1. What is the application for the product? What is its end use? If you cannot reveal specifics, talk about similar products, e.g., a data collection device, hand-held, used by trained users. Perhaps it is a medical device. You may not want to reveal that it is for a revolutionary procedure that will make angioplasty obsolete, but you can say that it will be used in an operating room; that the displays need to be read from across the room, or that the switch operating pressure must not exceed 100 grams, etc.

  2. Who will be using the product? Are they trained or untrained? This can affect layout, the number of buttons, menu structure, and influence which control panel technologies are appropriate.

  3. How and where will the product be used? Will it be subject to abuse? Is the product going to be used indoors or out? Will it be exposed to harsh chemicals? High altitude, extremes of heat and cold, humidity, shielding and sealing requirements, shock and vibration all affect how the product must be designed and manufactured, and the materials to be used. Consider all the environmental conditions the equipment will face.

  4. When will it be used, how often will the switches be pressed? Is the device a set and forget piece of equipment, or will it require constant monitoring? Is data input required frequently? Are the displays used for programming? What alarms conditions need to be signaled?

These questions are typical of the data collection process you must go through to help you characterize the application and find key elements essential to the success of the product. The answers also help determine materials to be used, construction techniques, and other engineering constraints that begin to influence cost even before external design options such as size, number of colors, tactile or non-tactile switches, etc are considered.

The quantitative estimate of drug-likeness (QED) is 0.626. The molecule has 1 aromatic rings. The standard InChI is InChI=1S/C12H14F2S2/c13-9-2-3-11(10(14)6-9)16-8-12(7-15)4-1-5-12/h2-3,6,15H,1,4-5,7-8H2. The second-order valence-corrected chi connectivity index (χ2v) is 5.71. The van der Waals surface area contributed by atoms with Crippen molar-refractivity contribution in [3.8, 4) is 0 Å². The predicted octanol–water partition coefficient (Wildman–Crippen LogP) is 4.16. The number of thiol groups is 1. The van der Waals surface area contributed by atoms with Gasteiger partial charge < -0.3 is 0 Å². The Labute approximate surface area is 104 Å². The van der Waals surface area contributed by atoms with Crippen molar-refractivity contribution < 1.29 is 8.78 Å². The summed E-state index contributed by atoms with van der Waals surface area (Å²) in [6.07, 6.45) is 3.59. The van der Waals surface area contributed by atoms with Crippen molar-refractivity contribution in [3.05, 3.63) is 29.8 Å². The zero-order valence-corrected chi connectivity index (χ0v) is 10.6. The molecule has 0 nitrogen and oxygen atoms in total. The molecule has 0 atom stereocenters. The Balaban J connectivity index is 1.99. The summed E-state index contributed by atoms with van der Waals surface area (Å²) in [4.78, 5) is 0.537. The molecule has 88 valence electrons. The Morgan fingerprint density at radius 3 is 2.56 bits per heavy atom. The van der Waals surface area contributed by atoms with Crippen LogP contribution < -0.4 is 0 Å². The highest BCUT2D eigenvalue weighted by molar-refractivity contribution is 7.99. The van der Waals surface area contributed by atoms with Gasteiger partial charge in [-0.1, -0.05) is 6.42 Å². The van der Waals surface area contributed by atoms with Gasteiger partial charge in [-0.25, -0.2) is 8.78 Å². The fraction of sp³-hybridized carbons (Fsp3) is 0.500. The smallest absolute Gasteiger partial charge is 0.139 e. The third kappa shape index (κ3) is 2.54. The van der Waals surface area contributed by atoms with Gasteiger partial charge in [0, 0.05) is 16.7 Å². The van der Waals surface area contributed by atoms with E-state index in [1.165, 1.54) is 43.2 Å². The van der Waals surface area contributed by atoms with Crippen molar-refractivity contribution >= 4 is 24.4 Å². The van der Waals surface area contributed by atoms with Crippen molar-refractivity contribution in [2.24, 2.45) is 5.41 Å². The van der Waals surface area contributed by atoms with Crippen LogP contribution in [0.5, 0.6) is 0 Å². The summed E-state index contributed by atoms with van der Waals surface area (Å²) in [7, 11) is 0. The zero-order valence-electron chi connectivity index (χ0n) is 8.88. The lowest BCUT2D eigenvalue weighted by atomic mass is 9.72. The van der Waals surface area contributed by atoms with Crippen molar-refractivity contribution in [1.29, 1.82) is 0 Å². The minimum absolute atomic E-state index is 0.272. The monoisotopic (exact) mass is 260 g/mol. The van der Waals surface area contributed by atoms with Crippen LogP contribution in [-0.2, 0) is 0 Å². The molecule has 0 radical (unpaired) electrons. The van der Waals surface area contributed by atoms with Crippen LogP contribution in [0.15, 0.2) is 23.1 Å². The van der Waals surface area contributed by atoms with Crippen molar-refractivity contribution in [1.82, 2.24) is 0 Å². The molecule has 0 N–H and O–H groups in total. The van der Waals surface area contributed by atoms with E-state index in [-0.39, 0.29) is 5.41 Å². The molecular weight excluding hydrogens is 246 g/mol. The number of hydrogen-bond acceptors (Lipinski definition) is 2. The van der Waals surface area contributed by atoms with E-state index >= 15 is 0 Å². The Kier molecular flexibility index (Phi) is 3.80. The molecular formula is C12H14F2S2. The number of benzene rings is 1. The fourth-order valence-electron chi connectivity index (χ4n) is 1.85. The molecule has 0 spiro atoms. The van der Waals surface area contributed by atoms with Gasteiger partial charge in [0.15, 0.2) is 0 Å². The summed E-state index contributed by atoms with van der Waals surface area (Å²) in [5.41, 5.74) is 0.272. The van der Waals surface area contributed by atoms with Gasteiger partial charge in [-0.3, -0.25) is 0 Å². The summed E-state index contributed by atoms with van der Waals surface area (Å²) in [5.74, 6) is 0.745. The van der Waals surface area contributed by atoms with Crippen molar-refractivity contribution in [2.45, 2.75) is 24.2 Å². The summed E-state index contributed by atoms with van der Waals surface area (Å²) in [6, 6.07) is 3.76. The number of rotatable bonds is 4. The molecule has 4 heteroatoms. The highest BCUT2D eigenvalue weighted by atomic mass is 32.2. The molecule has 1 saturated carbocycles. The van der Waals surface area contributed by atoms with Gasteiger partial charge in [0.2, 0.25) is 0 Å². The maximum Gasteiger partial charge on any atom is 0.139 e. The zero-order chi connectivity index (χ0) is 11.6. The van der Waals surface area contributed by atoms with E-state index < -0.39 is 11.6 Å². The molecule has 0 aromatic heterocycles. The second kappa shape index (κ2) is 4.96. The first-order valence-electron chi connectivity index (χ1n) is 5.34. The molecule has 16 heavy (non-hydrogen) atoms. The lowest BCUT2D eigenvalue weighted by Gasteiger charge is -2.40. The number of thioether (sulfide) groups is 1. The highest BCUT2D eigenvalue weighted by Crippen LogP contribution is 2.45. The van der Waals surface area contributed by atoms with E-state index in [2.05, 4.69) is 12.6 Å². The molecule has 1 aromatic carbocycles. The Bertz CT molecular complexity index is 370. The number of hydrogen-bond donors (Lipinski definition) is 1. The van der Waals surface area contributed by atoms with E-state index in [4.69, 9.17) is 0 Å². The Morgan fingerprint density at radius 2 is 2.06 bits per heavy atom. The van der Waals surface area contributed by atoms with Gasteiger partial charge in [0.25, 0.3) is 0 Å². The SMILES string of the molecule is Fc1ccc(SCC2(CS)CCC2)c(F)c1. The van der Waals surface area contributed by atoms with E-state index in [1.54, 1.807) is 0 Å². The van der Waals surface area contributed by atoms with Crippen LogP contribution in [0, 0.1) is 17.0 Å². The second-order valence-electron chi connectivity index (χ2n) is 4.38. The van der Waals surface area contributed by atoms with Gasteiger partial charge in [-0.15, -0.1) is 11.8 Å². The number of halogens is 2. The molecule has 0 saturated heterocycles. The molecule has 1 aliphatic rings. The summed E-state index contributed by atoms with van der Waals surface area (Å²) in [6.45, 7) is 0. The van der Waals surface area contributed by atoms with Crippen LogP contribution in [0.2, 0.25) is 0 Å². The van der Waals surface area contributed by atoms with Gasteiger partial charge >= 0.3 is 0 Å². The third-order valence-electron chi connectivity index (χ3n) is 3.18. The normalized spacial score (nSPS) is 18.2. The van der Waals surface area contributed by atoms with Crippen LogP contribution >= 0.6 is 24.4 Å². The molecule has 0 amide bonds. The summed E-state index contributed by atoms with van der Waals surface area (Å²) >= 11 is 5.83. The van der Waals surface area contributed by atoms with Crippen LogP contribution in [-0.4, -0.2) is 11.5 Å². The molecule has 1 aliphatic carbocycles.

Purpose and expectations

Ask yourself why you need a control panel. This may seem obvious but the control panel is the interface between people and machines. It is a communications device. It enables two way communication of information between the user and the equipment. But what is the primary function of your control panel?

1) Is it to give information?

2) To collect data?

3) To help control operations?

Any one of the above is a legitimate answer, or it could be all of the above. If you know and define what you want it to do, and how users will interact with the panel, you can design it to emphasize those functional aspects that are most important.

Also appropriate to consider here is what you expect from your front panel. This may seem odd, but you need to think about:

1) What image do you want to convey?

2) Is it purely functional - "just the facts, ma�am"?

3) Or should it be decorative too?

Your response might be, "I want a no frills panel that just displays the basic information and provides the user a means of exercising a few options. It should stress functionality. It will be used by machine operators in a dirty environment who need to be able to view information quickly and accurately."

Or it could be, "This panel is used on a piece of equipment that costs $25000. I want my customers to feel good about the product every time they look at it and use it. Its not enough just to make it functional, my competitor�s product is functional, but my customers are paying a premium for a higher quality product, and it should be reflected in the way the front panel looks, the way it feels, and the way it operates."

Either approach is valid. But the brief should be appropriate for the application and the market you are targeting.

Who should do the design?